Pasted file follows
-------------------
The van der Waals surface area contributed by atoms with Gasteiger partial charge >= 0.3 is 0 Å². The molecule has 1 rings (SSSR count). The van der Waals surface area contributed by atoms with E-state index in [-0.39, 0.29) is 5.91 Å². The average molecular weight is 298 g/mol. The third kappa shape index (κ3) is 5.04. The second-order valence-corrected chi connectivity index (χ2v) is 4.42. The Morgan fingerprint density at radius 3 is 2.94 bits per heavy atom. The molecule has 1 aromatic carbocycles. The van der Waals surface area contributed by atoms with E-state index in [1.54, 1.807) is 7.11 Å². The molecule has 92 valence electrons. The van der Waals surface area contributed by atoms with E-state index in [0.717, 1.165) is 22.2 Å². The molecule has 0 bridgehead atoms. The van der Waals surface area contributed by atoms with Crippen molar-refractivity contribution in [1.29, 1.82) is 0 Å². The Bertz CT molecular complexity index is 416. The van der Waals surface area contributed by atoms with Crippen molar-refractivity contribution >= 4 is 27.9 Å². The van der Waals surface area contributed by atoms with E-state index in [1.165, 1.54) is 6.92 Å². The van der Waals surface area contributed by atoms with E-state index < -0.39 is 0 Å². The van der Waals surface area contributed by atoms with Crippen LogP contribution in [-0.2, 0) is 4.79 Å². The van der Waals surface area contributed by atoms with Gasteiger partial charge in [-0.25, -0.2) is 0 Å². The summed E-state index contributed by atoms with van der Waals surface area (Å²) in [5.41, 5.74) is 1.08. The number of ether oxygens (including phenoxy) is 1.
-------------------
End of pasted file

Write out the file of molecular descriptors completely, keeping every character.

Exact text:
The van der Waals surface area contributed by atoms with Gasteiger partial charge >= 0.3 is 0 Å². The molecule has 1 rings (SSSR count). The van der Waals surface area contributed by atoms with E-state index in [-0.39, 0.29) is 5.91 Å². The average molecular weight is 298 g/mol. The third kappa shape index (κ3) is 5.04. The second-order valence-corrected chi connectivity index (χ2v) is 4.42. The Morgan fingerprint density at radius 3 is 2.94 bits per heavy atom. The molecule has 1 aromatic carbocycles. The van der Waals surface area contributed by atoms with E-state index in [1.54, 1.807) is 7.11 Å². The molecule has 92 valence electrons. The van der Waals surface area contributed by atoms with E-state index in [0.717, 1.165) is 22.2 Å². The molecule has 0 bridgehead atoms. The van der Waals surface area contributed by atoms with Crippen molar-refractivity contribution in [1.29, 1.82) is 0 Å². The Bertz CT molecular complexity index is 416. The van der Waals surface area contributed by atoms with Crippen molar-refractivity contribution >= 4 is 27.9 Å². The van der Waals surface area contributed by atoms with E-state index in [1.165, 1.54) is 6.92 Å². The van der Waals surface area contributed by atoms with E-state index < -0.39 is 0 Å². The van der Waals surface area contributed by atoms with Crippen LogP contribution in [-0.2, 0) is 4.79 Å². The van der Waals surface area contributed by atoms with Gasteiger partial charge in [-0.25, -0.2) is 0 Å². The summed E-state index contributed by atoms with van der Waals surface area (Å²) in [5.41, 5.74) is 1.08. The number of ether oxygens (including phenoxy) is 1.